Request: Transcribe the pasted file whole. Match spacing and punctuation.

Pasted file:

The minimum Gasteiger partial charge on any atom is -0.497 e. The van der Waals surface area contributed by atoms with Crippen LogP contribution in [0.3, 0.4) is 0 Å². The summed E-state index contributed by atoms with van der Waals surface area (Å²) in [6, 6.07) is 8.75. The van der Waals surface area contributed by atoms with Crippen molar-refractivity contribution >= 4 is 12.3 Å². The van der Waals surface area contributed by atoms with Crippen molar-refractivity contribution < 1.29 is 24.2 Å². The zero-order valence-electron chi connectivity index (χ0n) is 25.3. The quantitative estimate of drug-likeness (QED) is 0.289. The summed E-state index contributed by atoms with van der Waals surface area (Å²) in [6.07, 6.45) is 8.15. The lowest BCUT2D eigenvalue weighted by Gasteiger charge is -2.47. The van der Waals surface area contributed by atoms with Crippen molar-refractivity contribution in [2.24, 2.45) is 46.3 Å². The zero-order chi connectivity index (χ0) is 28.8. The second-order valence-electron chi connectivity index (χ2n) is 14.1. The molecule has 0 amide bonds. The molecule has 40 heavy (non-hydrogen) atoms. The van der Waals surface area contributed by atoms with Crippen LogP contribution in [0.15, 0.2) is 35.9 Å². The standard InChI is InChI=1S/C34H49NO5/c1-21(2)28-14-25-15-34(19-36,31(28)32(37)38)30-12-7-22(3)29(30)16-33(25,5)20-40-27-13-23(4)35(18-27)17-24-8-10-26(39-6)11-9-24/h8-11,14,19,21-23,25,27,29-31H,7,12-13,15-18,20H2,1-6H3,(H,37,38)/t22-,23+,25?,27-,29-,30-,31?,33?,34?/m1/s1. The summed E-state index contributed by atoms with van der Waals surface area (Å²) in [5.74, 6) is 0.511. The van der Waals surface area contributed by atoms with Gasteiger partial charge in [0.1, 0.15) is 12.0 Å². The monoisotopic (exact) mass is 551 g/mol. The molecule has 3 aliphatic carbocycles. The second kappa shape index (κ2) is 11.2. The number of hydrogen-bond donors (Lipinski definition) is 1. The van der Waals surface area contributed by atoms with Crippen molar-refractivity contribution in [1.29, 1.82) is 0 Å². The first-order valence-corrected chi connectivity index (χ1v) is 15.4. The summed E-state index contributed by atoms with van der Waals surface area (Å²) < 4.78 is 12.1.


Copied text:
The minimum Gasteiger partial charge on any atom is -0.497 e. The van der Waals surface area contributed by atoms with Crippen LogP contribution in [0.3, 0.4) is 0 Å². The summed E-state index contributed by atoms with van der Waals surface area (Å²) in [6, 6.07) is 8.75. The van der Waals surface area contributed by atoms with Crippen molar-refractivity contribution >= 4 is 12.3 Å². The van der Waals surface area contributed by atoms with Crippen molar-refractivity contribution < 1.29 is 24.2 Å². The zero-order valence-electron chi connectivity index (χ0n) is 25.3. The quantitative estimate of drug-likeness (QED) is 0.289. The summed E-state index contributed by atoms with van der Waals surface area (Å²) in [6.07, 6.45) is 8.15. The lowest BCUT2D eigenvalue weighted by Gasteiger charge is -2.47. The van der Waals surface area contributed by atoms with Crippen molar-refractivity contribution in [2.24, 2.45) is 46.3 Å². The zero-order chi connectivity index (χ0) is 28.8. The second-order valence-electron chi connectivity index (χ2n) is 14.1. The molecule has 0 amide bonds. The molecule has 40 heavy (non-hydrogen) atoms. The van der Waals surface area contributed by atoms with Crippen LogP contribution in [0.15, 0.2) is 35.9 Å². The standard InChI is InChI=1S/C34H49NO5/c1-21(2)28-14-25-15-34(19-36,31(28)32(37)38)30-12-7-22(3)29(30)16-33(25,5)20-40-27-13-23(4)35(18-27)17-24-8-10-26(39-6)11-9-24/h8-11,14,19,21-23,25,27,29-31H,7,12-13,15-18,20H2,1-6H3,(H,37,38)/t22-,23+,25?,27-,29-,30-,31?,33?,34?/m1/s1. The summed E-state index contributed by atoms with van der Waals surface area (Å²) in [5.74, 6) is 0.511. The van der Waals surface area contributed by atoms with Gasteiger partial charge in [0.1, 0.15) is 12.0 Å². The monoisotopic (exact) mass is 551 g/mol. The molecule has 3 aliphatic carbocycles. The second kappa shape index (κ2) is 11.2. The number of hydrogen-bond donors (Lipinski definition) is 1. The van der Waals surface area contributed by atoms with Crippen molar-refractivity contribution in [1.29, 1.82) is 0 Å². The first-order valence-corrected chi connectivity index (χ1v) is 15.4. The summed E-state index contributed by atoms with van der Waals surface area (Å²) < 4.78 is 12.1.